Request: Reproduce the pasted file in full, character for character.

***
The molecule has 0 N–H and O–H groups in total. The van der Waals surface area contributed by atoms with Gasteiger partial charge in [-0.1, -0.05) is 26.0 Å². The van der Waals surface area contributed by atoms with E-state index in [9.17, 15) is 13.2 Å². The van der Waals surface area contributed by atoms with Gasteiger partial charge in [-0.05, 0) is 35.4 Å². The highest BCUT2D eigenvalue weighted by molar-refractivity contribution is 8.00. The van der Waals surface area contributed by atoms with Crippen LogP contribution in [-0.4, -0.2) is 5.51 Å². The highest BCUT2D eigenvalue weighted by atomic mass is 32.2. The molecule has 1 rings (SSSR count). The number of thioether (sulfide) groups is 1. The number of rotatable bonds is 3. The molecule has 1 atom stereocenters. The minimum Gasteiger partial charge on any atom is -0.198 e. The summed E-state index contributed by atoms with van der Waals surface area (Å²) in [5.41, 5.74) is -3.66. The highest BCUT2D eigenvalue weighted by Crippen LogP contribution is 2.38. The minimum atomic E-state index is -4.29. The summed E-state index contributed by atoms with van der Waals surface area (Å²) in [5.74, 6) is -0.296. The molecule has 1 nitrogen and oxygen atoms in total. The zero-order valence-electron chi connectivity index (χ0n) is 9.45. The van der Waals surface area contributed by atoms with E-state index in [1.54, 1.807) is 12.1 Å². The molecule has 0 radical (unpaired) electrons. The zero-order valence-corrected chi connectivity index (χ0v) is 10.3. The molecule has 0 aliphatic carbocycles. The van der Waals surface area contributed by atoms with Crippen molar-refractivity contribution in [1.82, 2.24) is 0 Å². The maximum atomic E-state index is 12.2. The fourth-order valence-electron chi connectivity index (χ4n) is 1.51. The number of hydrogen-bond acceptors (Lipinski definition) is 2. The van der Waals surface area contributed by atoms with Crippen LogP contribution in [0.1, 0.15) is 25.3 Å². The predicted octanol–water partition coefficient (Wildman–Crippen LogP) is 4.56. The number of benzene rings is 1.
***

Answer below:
The molecule has 0 N–H and O–H groups in total. The van der Waals surface area contributed by atoms with Gasteiger partial charge in [-0.1, -0.05) is 26.0 Å². The van der Waals surface area contributed by atoms with E-state index in [9.17, 15) is 13.2 Å². The van der Waals surface area contributed by atoms with Gasteiger partial charge in [-0.05, 0) is 35.4 Å². The highest BCUT2D eigenvalue weighted by molar-refractivity contribution is 8.00. The van der Waals surface area contributed by atoms with Crippen LogP contribution in [-0.4, -0.2) is 5.51 Å². The highest BCUT2D eigenvalue weighted by atomic mass is 32.2. The molecule has 1 rings (SSSR count). The number of thioether (sulfide) groups is 1. The number of rotatable bonds is 3. The molecule has 1 atom stereocenters. The minimum Gasteiger partial charge on any atom is -0.198 e. The summed E-state index contributed by atoms with van der Waals surface area (Å²) in [5.41, 5.74) is -3.66. The highest BCUT2D eigenvalue weighted by Crippen LogP contribution is 2.38. The minimum atomic E-state index is -4.29. The summed E-state index contributed by atoms with van der Waals surface area (Å²) in [5.74, 6) is -0.296. The molecule has 1 nitrogen and oxygen atoms in total. The zero-order valence-electron chi connectivity index (χ0n) is 9.45. The van der Waals surface area contributed by atoms with E-state index in [1.54, 1.807) is 12.1 Å². The molecule has 0 radical (unpaired) electrons. The zero-order valence-corrected chi connectivity index (χ0v) is 10.3. The molecule has 0 aliphatic carbocycles. The van der Waals surface area contributed by atoms with Crippen molar-refractivity contribution in [1.82, 2.24) is 0 Å². The maximum atomic E-state index is 12.2. The fourth-order valence-electron chi connectivity index (χ4n) is 1.51. The number of hydrogen-bond acceptors (Lipinski definition) is 2. The van der Waals surface area contributed by atoms with Crippen LogP contribution in [0.1, 0.15) is 25.3 Å². The predicted octanol–water partition coefficient (Wildman–Crippen LogP) is 4.56. The number of benzene rings is 1.